In January 2017 Mark Zuckerberg and Priscilla Chan’s $45 billion philanthropy organization made its first acquisition. The Chan Zuckerberg Initiativeis acquiring Meta, an AI-powered research search engine startup, and will make its tool free to all in a few months after enhancing the product. TechCrunch quotes Meta co-founder and CEO Sam Molyneux writing that “Going forward, our intent is not to profit from Meta’s data and capabilities; instead we aim to ensure they get to those who need them most, across sectors and as quickly as possible, for the benefit of the world.” The Toronto-based startup was funded with $7.5 million by investors, including Rho Canada Ventures and HIGHLINEvc. They decided to make the product free.

In February 2017 Iris covered this as great news for the entire academic community. Maria congratulated in a blog post writing that they were working in different parts of the research process: “Meta helps researchers keep track of the most recent articles in the medical field by using citations graphs, our AI Science Assistant focuses on reading and understanding the contents of research papers across different fields.” The acquisition of Meta certainly brought to light the attention on AI within research and Iris made it to the Forbes list of most innovative companies 2017 within artificial intelligence, this only 18 months into running their startup.

They started training from research paper abstracts in early 2017 with another goal.

Our next goal is to gather and inject a trained dataset of 5000 paper abstracts to the algorithm. With those inputs we aim to improve the connections in the neural nets of Iris.AI by approximately 10 %.
-The New AI Training tool is here

Iris.ai had started new partnerships in health and running more scithons creating research maps such as these:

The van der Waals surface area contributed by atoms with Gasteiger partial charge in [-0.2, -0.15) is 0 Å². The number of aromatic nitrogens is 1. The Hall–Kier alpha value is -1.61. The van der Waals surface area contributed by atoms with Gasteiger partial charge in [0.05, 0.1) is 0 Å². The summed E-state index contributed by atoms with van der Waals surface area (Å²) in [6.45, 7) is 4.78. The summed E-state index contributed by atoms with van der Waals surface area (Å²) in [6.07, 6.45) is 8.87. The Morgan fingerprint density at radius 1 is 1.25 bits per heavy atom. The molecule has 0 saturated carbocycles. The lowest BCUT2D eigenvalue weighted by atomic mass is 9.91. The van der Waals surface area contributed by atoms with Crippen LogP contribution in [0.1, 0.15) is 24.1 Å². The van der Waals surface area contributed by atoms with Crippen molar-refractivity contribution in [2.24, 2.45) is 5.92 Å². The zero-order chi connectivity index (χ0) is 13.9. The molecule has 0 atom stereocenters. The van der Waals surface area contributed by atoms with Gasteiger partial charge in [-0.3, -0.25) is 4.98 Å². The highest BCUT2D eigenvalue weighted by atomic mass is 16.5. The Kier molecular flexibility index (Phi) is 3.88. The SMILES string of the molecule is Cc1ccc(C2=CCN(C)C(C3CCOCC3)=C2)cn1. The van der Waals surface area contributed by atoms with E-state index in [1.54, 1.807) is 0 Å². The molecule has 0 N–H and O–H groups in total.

Iris joined Founders Factory in London in April 2017, being one of the first AI startups in their portfolio. The Scithon was taking the shape to be a model that could be implemented and run in different cities. Still focused on the medical field, Iris held a few scithons in collaboration with Stryker (a Fortune 500 medical technologies firm).

Another year another version of Iris.

Iris launch 3.0 the 30th of October 2017.

They said less about how they had upgraded their models, however it seemed an exciting development. At around this time they launched their own token, tokenizing science. Again repeating their value-driven goal of changing the science industry and the problem of paywalls and the high profit margin of large publishing houses.

For us to truly make impact in the world, it is not enough to build some great tools, we need to disrupt and uproot an entire industry. We can not do that on our own — it’s a grassroots challenge. We need your help.
-Anita Schjøll Brede on the 13th of December 2017

They were taking a step towards a Knowledge Validation Engine, a core feature of the AI Scientist, around this time introducing the new focus feature for premium users. Thereby visualising the time reduced through using Iris.ai through a visual display. A video introducing the tool can be seen here: